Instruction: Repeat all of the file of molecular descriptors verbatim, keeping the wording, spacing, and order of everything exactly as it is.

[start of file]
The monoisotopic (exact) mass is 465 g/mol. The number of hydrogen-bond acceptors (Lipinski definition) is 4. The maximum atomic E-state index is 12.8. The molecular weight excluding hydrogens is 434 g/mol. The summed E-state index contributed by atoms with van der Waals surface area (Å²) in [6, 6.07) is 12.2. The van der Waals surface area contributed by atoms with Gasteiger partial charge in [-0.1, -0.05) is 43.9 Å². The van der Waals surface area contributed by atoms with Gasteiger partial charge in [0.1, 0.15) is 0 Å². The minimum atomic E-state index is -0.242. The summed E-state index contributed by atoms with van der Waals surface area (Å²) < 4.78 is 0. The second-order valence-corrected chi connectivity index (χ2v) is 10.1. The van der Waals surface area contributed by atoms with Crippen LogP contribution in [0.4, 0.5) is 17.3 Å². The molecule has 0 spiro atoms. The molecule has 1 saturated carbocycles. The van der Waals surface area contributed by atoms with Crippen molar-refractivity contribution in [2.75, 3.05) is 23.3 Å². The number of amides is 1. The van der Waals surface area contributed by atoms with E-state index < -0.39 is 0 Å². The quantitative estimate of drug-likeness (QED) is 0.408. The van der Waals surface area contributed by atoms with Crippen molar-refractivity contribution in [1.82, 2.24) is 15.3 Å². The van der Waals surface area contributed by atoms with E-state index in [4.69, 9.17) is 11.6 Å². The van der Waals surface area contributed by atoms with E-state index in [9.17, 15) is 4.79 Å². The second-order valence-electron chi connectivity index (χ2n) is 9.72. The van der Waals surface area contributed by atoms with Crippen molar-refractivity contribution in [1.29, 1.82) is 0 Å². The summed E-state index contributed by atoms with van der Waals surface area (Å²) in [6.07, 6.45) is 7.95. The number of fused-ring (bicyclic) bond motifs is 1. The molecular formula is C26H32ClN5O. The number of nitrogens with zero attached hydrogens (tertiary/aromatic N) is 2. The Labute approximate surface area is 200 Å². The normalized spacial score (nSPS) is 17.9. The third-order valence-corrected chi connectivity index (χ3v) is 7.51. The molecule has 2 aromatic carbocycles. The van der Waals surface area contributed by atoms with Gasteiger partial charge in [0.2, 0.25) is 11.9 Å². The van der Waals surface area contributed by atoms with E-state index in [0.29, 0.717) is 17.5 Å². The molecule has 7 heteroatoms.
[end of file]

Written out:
The monoisotopic (exact) mass is 465 g/mol. The number of hydrogen-bond acceptors (Lipinski definition) is 4. The maximum atomic E-state index is 12.8. The molecular weight excluding hydrogens is 434 g/mol. The summed E-state index contributed by atoms with van der Waals surface area (Å²) in [6, 6.07) is 12.2. The van der Waals surface area contributed by atoms with Gasteiger partial charge in [-0.1, -0.05) is 43.9 Å². The van der Waals surface area contributed by atoms with Gasteiger partial charge in [0.1, 0.15) is 0 Å². The minimum atomic E-state index is -0.242. The summed E-state index contributed by atoms with van der Waals surface area (Å²) < 4.78 is 0. The second-order valence-corrected chi connectivity index (χ2v) is 10.1. The van der Waals surface area contributed by atoms with Crippen LogP contribution in [0.4, 0.5) is 17.3 Å². The molecule has 0 spiro atoms. The molecule has 1 saturated carbocycles. The van der Waals surface area contributed by atoms with Crippen molar-refractivity contribution in [2.75, 3.05) is 23.3 Å². The number of amides is 1. The van der Waals surface area contributed by atoms with E-state index < -0.39 is 0 Å². The quantitative estimate of drug-likeness (QED) is 0.408. The van der Waals surface area contributed by atoms with Crippen molar-refractivity contribution in [1.82, 2.24) is 15.3 Å². The van der Waals surface area contributed by atoms with E-state index in [4.69, 9.17) is 11.6 Å². The van der Waals surface area contributed by atoms with E-state index in [9.17, 15) is 4.79 Å². The second-order valence-electron chi connectivity index (χ2n) is 9.72. The van der Waals surface area contributed by atoms with Crippen molar-refractivity contribution in [1.29, 1.82) is 0 Å². The summed E-state index contributed by atoms with van der Waals surface area (Å²) in [6.07, 6.45) is 7.95. The number of fused-ring (bicyclic) bond motifs is 1. The molecular formula is C26H32ClN5O. The number of nitrogens with zero attached hydrogens (tertiary/aromatic N) is 2. The Labute approximate surface area is 200 Å². The normalized spacial score (nSPS) is 17.9. The third-order valence-corrected chi connectivity index (χ3v) is 7.51. The molecule has 2 aromatic carbocycles. The van der Waals surface area contributed by atoms with Gasteiger partial charge in [0.2, 0.25) is 11.9 Å². The van der Waals surface area contributed by atoms with E-state index in [0.29, 0.717) is 17.5 Å². The molecule has 7 heteroatoms.